The music industry is in complete disarray; the shift away from CDs is irreversible and most consumers simply expect music to be free. The recording industry’s hostility, arrogance, and litigation tactics have alienated everyone, making it harder for the industry to imagine a business plan that works – especially while it’s controlled by executives who freely admit they don’t understand these new-fangled Internet tubes.
It’s no surprise that many different plans for distributing music are under way, and it shouldn’t be a surprise that the reporting is frequently confusing or wrong. Let me give you the shortest of refresher courses so you can follow the headlines.
You’ll see the term “MP3” used freely and not always accurately. MP3 is a file format, one of the original formats for storing music that’s been compressed to make smaller computer files while still preserving much of the original sound quality. It’s not completely free – there’s a patent and license fees change hands – but it’s neutral because an MP3 file does not have any bits devoted to restricting use of the file. In other words, MP3 files are essentially not capable of being locked down by DRM restrictions.
When music first began to be played on computers and Napster was flourishing, almost all music files were in MP3 format.
The recording industry doesn’t like MP3 files. If you buy one, you can copy it, you can transfer it, you can use it in multiple ways (on a CD, on a handheld device), all without paying any more money. That interfered with the entertainment industry’s plan to reinvent copyrights to deliver unlimited streams of revenue by requiring new payments every time your use of a copyrighted item changes in any way.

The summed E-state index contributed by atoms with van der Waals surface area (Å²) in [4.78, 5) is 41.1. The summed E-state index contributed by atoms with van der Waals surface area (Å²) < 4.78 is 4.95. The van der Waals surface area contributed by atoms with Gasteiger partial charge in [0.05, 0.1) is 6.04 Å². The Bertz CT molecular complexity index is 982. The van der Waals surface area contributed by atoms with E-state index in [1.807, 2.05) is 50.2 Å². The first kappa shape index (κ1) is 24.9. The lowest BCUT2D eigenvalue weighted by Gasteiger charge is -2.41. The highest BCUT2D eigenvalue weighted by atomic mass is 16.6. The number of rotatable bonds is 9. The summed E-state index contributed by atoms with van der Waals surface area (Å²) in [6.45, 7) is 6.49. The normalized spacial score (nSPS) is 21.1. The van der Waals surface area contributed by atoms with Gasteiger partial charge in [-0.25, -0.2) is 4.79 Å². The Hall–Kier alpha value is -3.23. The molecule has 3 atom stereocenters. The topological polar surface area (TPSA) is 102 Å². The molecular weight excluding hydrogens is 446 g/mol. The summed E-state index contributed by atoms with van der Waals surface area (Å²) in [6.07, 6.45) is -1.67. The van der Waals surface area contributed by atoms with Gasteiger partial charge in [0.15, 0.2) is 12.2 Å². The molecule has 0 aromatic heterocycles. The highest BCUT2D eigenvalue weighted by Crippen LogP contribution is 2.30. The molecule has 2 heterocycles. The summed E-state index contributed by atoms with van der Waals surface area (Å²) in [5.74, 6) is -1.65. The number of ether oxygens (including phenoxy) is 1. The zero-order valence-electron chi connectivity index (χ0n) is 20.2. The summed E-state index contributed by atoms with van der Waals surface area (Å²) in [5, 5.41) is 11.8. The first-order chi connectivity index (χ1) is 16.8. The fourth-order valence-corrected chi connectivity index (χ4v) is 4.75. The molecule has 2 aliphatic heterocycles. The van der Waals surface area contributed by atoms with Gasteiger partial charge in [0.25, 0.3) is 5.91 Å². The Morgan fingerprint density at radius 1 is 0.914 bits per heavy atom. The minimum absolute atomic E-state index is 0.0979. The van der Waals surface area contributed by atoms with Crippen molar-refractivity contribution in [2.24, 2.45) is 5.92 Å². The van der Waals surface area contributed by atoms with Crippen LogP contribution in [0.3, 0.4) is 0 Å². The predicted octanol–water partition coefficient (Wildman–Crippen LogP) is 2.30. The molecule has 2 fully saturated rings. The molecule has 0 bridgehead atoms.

The industry demanded files that could be controlled and the explosion of file formats began – Microsoft’s WMA, Apple’s AAC, and others – all devoted to playing music only if certain conditions were met.
- Pay for the file and it plays for a week, or a month, or a year, then stops unless you pay more money.
- Pay for the file and you can play it on your computer but not burn it on a CD or play it on your friend’s computer.
- Pay for the file and you can play it forever on this computer but not on the computer you get to replace it unless you engage in a complicated wrestling match with licenses.
- Pay for the file and you can play it on an iPod but not on any other handheld device.
- And a thousand more variations that have been infuriating consumers for years.
The press typically refers to all of these files as “MP3 files,” in the belief that the term is synonymous with “music file.” It’s not.
There’s some momentum now towards delivering files that do not have any DRM restrictions, since consumers have become well-informed enough not to want them. Much attention was given to Apple’s announcement that it would begin selling DRM-free music in its iTunes store. Although the files do not have any DRM restrictions, they are still in Apple’s proprietary AAC format, which some software will not play and which cannot be used with any handheld device other than an iPod.
EMI and Universal were the first to open their libraries (reluctantly) for sale in MP3 format. Amazon took advantage of that as a marketing wedge for its music store selling genuine MP3 files – universal acceptance in all software and all devices and no DRM (and a clever bit of software that automatically adds purchases to your library if you’re using iTunes, making it almost as convenient as purchases from the iTunes store).